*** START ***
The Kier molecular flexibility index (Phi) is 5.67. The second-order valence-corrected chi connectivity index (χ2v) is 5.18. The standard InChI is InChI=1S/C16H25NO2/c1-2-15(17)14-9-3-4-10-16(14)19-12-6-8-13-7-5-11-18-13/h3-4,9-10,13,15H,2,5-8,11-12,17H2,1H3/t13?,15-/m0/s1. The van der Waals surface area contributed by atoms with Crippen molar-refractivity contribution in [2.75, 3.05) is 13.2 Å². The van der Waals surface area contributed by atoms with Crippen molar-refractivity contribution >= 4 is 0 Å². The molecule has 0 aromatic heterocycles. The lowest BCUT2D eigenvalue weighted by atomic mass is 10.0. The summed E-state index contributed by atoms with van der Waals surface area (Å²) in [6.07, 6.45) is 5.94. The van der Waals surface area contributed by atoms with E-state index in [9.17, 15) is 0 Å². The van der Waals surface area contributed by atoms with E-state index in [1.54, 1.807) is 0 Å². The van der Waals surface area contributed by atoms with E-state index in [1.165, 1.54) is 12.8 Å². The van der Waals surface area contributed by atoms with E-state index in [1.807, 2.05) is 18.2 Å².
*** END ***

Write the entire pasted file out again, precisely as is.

The Kier molecular flexibility index (Phi) is 5.67. The second-order valence-corrected chi connectivity index (χ2v) is 5.18. The standard InChI is InChI=1S/C16H25NO2/c1-2-15(17)14-9-3-4-10-16(14)19-12-6-8-13-7-5-11-18-13/h3-4,9-10,13,15H,2,5-8,11-12,17H2,1H3/t13?,15-/m0/s1. The van der Waals surface area contributed by atoms with Crippen molar-refractivity contribution in [2.75, 3.05) is 13.2 Å². The van der Waals surface area contributed by atoms with Crippen molar-refractivity contribution >= 4 is 0 Å². The molecule has 0 aromatic heterocycles. The lowest BCUT2D eigenvalue weighted by atomic mass is 10.0. The summed E-state index contributed by atoms with van der Waals surface area (Å²) in [6.07, 6.45) is 5.94. The van der Waals surface area contributed by atoms with E-state index in [9.17, 15) is 0 Å². The van der Waals surface area contributed by atoms with E-state index in [1.54, 1.807) is 0 Å². The van der Waals surface area contributed by atoms with E-state index in [1.165, 1.54) is 12.8 Å². The van der Waals surface area contributed by atoms with E-state index in [1.807, 2.05) is 18.2 Å².